Recently a group of us assembled at the University of Ottawa to matrix-game the current conflict regarding the self-styled “Islamic State” in Iraq and Syria. For practical reasons and to limit the number of players/teams, the game largely focused on Iraq. The purpose, as with an earlier game held at the UK Defence Academy, was to explore the value and limits of matrix games as an analytical method.


Our players and teams were well qualified: wargamers and operations research analysts from Defence Research and Development Canada, game designers, political scientists, and current or former Middle East intelligence analysts. How did it all work out?

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Comment by Rex Brynen on April 15, 2015 at 8:25am

Several of the players in various games have been involved in intelligence support to the current fight, and the game has also been run with current military (although not necessarily those involved in counter-ISIS ops). Anecdotally I would say that the players who do best are those with area knowledge + strategic common sense, regardless of professional background.

Comment by Michael "Sudsy" Sutherland on April 15, 2015 at 6:16am

Did you have any former or current war fighters involved?  Sometimes that perspective, from first hand experience, can be enlightening to any process of conflict analysis.

Comment by Roger Morley on March 4, 2015 at 2:30pm

Discussions, debates and civil arguments are good to have, something that this place has lacked for a while

Comment by Rex Brynen on March 4, 2015 at 1:39pm

Yes, Roger--I was thinking the same. It's nice to have a proper conversation.

Comment by Roger Morley on March 4, 2015 at 1:35pm

If anything it has brought some life back into ConsimworldSocial, as it has lacked decent activity for a while

Comment by Bill on March 4, 2015 at 1:33pm

We did Roger :)

Comment by Roger Morley on March 4, 2015 at 1:27pm

No probs Bill. I think at the start of these comments, I do not think I was getting the right answers out of Rex and I was not giving you or Rex the rights answers.

I think we got there in the end :)

Comment by Roger Morley on March 4, 2015 at 1:18pm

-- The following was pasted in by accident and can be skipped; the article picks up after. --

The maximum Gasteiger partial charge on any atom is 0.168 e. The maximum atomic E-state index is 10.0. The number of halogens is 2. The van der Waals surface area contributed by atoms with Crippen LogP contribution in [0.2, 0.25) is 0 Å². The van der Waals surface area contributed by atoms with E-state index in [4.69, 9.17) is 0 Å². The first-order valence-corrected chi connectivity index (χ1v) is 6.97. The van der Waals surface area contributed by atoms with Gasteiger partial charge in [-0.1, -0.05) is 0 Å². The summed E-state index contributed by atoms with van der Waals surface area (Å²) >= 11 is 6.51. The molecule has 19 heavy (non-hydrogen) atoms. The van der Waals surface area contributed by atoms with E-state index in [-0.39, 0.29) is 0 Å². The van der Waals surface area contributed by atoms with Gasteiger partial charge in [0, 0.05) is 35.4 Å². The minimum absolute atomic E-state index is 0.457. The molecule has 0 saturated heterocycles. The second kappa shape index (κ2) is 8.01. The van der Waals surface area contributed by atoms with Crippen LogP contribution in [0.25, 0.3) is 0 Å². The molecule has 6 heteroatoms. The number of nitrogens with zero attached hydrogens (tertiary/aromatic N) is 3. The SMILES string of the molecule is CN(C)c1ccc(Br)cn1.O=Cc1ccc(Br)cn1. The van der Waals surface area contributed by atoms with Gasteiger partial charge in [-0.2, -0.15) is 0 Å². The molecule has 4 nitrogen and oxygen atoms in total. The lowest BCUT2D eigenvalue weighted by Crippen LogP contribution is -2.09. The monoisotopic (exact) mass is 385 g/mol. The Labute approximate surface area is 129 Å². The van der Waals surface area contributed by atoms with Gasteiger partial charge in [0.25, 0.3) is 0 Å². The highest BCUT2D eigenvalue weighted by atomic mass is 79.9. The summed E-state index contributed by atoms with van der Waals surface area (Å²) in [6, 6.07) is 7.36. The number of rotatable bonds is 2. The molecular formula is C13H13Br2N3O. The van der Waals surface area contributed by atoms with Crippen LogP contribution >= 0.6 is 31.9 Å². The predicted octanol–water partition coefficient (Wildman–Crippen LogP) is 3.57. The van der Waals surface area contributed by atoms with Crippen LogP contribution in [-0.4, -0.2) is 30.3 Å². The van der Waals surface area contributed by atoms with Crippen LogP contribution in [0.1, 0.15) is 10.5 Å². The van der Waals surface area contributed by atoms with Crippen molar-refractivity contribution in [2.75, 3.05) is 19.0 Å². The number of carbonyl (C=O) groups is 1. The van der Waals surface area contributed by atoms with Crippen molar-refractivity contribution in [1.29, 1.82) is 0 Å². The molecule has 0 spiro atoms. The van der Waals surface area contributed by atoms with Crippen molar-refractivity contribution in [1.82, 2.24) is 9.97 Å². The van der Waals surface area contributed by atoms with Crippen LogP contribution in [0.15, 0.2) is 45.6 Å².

Thank you Rex for your last two comments, as it has explained and elaborated what you get out of this game and how such big variables are dealt with, and I can appreciate what you have done with this game, and how you have done it.
Comment by Bill on March 4, 2015 at 1:06pm

Thanks Rex. Very interesting.  Roger: Ok, at least I understand where your coming from.

Comment by Rex Brynen on March 4, 2015 at 12:53pm

Roger: Thanks for that, it clarifies where you are coming from.

We're dealing with a situation that: 1) has to be analyzed, and 2) where there are a great many variables, some of which cannot even be identified as variables in advance, and others for which their value cannot be determined with any precision. Dice are simply a quick way of representing all that uncertainty, and to avoid the umpire imposing his/her own views on the game narrative.

The game is not intended to ask question such as "will current Iraqi operations in Tikrit be successful?" Rather it explores questions like "how would ISIS respond to slow but steady IA gains on its southern flank?" or "how might such gains affect the perspective of current ISIS Sunni allies and fence-sitters?" (etc).

In this respect it's not all that different from the usual seminar-type brainstorming discussions that are very common in the intelligence community--it's just a different way of doing it.

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